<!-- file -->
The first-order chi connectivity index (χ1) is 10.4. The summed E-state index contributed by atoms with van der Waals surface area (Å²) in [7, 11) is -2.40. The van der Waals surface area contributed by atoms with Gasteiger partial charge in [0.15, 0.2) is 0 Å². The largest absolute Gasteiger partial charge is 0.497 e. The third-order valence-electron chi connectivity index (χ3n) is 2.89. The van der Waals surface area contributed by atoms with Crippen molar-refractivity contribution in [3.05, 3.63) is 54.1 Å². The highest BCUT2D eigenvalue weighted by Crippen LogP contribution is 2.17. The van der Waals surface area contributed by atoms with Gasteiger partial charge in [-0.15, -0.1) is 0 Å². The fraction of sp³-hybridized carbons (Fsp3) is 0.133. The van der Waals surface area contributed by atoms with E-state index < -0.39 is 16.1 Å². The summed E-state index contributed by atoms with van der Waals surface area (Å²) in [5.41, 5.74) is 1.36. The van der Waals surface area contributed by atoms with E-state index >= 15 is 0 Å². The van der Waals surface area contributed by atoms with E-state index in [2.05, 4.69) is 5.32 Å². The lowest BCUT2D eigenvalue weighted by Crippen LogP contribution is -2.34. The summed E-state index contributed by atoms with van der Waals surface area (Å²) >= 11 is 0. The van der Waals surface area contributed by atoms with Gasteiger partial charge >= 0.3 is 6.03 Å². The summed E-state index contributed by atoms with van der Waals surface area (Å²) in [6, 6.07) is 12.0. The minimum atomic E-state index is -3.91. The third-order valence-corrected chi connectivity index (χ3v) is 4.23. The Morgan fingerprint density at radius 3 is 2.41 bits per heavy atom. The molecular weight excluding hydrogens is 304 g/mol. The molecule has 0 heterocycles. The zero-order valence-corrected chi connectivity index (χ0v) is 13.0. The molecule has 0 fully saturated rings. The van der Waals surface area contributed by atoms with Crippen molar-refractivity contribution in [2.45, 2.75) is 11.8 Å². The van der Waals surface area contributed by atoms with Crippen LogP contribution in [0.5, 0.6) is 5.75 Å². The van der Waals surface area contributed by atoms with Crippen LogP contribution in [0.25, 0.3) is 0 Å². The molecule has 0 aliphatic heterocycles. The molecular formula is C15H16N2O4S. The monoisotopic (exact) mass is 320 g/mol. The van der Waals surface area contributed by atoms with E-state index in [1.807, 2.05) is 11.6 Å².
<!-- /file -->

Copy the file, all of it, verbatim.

The first-order chi connectivity index (χ1) is 10.4. The summed E-state index contributed by atoms with van der Waals surface area (Å²) in [7, 11) is -2.40. The van der Waals surface area contributed by atoms with Gasteiger partial charge in [0.15, 0.2) is 0 Å². The largest absolute Gasteiger partial charge is 0.497 e. The third-order valence-electron chi connectivity index (χ3n) is 2.89. The van der Waals surface area contributed by atoms with Crippen molar-refractivity contribution in [3.05, 3.63) is 54.1 Å². The highest BCUT2D eigenvalue weighted by Crippen LogP contribution is 2.17. The van der Waals surface area contributed by atoms with Gasteiger partial charge in [-0.15, -0.1) is 0 Å². The fraction of sp³-hybridized carbons (Fsp3) is 0.133. The van der Waals surface area contributed by atoms with E-state index < -0.39 is 16.1 Å². The summed E-state index contributed by atoms with van der Waals surface area (Å²) in [5.41, 5.74) is 1.36. The van der Waals surface area contributed by atoms with E-state index >= 15 is 0 Å². The van der Waals surface area contributed by atoms with E-state index in [2.05, 4.69) is 5.32 Å². The lowest BCUT2D eigenvalue weighted by Crippen LogP contribution is -2.34. The summed E-state index contributed by atoms with van der Waals surface area (Å²) >= 11 is 0. The van der Waals surface area contributed by atoms with Gasteiger partial charge >= 0.3 is 6.03 Å². The summed E-state index contributed by atoms with van der Waals surface area (Å²) in [6, 6.07) is 12.0. The minimum atomic E-state index is -3.91. The third-order valence-corrected chi connectivity index (χ3v) is 4.23. The Morgan fingerprint density at radius 3 is 2.41 bits per heavy atom. The molecular weight excluding hydrogens is 304 g/mol. The molecule has 0 heterocycles. The zero-order valence-corrected chi connectivity index (χ0v) is 13.0. The molecule has 0 fully saturated rings. The van der Waals surface area contributed by atoms with Crippen molar-refractivity contribution in [2.45, 2.75) is 11.8 Å². The van der Waals surface area contributed by atoms with Crippen LogP contribution in [0.5, 0.6) is 5.75 Å². The van der Waals surface area contributed by atoms with Crippen LogP contribution in [0.25, 0.3) is 0 Å². The molecule has 0 aliphatic heterocycles. The molecular formula is C15H16N2O4S. The monoisotopic (exact) mass is 320 g/mol. The van der Waals surface area contributed by atoms with E-state index in [1.807, 2.05) is 11.6 Å².